To prevent its liquidation, Whitney, the Morgan partner who had supervised Kidder, Peabody's reorganization, suggested to Gordon and the elder Webster that they absorb Kissell, Kinnicutt into their own firm. Such a merger, Whitney explained, would be advantageous to all concerned. It would prevent Kissell, Kinnicutt's failure, a firm with which Morgan & Co. long had been associated. G. Herman Kinnicutt, the senior partner, had been a Morgan employee for several years, beginning in 1898. He was a mature and experienced, widely known and respected financier, the type of individual Whitney and other Wall Street leaders believed would add prestige and some needed seniority to the new Kidder, Peabody. Gordon agreed and also saw other advantages in Whitney's proposal. The merger would bring Kidder, Peabody additional business which the firm desperately needed to cover its overhead. "From the start through October 15, 1931," Gordon wrote Hovey, "we have lost $233,000" and "this overhead, as you know, does not allow anything for your and my services." The proposed merger, Gordon continued, also would yield Kidder, Peabody "certain connections which should prove valuable and enable us to get positions in sound syndicates"; and the admission of Kinnicutt, who was then in his sixties, would free Gordon from routine office details and allow him to concentrate on developing new business. "To the extent that I am handicapped in building up my outside relations," Gordon explained, "we must of course expect to have our syndicate profits cut down." And lastly, not the least of the advantages to be gained was the capital that Kinnicutt's admission would add to the firm, particularly since the shrinkage in security values between early March and mid-October 1931 had reduced Kidder, Peabody's original $5.35 million to about $3.4 million, a drop of almost 35 percent. Gordon saw in the proposed merger a way to "add $365,000 of net income to our business which will put us in the black instead of in the red," and "with any pick-up in business at all, with Kinnicutt's connections added to our own, we should be in a fair way to make some profits." After considerable discussion the merger was arranged and went into effect on January 2, 1932. Kidder, Peabody agreed to accept some of Kissell, Kinnicutt's brokerage accounts, to employ four of its partners and certain other personnel, and to admit Kinnicutt as a general partner.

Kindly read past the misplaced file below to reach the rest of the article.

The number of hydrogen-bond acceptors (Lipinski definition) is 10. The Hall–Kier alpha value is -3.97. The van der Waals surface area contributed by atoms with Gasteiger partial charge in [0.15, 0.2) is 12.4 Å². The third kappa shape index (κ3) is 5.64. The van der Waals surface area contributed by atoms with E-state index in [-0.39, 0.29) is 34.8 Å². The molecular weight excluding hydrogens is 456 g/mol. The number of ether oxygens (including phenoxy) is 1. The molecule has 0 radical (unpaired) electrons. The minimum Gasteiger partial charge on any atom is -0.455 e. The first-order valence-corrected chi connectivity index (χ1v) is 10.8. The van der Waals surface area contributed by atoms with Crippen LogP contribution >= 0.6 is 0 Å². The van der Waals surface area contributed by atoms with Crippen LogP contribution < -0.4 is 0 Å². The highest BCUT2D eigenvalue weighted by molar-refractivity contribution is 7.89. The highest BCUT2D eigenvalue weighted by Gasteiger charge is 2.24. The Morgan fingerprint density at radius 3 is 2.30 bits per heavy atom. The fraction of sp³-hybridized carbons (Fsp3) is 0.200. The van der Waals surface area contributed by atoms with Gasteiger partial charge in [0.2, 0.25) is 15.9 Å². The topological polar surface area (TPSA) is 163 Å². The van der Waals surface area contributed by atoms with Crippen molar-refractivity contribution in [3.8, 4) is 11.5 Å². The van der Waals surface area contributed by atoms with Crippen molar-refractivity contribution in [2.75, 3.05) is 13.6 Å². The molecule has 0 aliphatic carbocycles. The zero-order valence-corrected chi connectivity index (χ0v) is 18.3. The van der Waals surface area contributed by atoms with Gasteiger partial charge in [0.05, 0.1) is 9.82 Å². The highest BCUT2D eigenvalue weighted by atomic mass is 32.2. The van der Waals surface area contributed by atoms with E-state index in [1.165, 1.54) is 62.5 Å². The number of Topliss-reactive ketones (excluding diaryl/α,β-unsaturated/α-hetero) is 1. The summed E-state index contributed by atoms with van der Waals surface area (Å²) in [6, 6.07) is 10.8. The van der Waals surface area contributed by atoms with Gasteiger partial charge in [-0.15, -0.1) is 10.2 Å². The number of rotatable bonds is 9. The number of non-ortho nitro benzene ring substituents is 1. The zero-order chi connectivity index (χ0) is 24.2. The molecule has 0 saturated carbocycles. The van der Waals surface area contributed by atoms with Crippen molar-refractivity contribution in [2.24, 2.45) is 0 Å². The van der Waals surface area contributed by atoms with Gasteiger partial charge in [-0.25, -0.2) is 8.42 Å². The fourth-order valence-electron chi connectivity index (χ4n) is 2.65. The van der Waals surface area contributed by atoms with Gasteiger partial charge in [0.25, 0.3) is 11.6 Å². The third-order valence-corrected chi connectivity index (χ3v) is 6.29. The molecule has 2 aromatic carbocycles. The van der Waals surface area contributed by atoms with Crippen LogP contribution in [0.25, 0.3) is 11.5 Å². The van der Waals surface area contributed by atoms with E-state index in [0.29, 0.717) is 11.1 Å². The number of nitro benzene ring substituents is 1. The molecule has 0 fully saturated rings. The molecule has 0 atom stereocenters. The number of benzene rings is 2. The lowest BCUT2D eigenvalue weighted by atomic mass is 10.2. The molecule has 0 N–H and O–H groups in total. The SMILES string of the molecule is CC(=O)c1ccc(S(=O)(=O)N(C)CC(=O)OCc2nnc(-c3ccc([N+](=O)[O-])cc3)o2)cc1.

By the end of 1931 Kidder, Peabody's reorganization had been completed and the first basic guidelines for its recovery defined. The firm's headquarters were to be on Wall Street with Boston officially becoming the branch late in 1933 when Edwin Webster, Jr. moved permanently to New York City. The primary activity-investment banking-also was clearly fixed, and the partnership agreement specified, more precisely than before, the interests of the individual partners, the assignment of profits or losses, how the business' capital was to be increased, and in the event of a partner's death or retirement, the way the capital was to be distributed so as not to jeopardize the firm's liquidity. The basis had been set for "a strong future under active young men" aided by "older, experienced heads," as one of the firm's employees later recalled the new Kidder, Peabody's beginning. Much had been done to rehabilitate the old house from its "quiet failure," but much more remained to be accomplished to restore Kidder, Peabody to its formerly proud position in the investment banking community.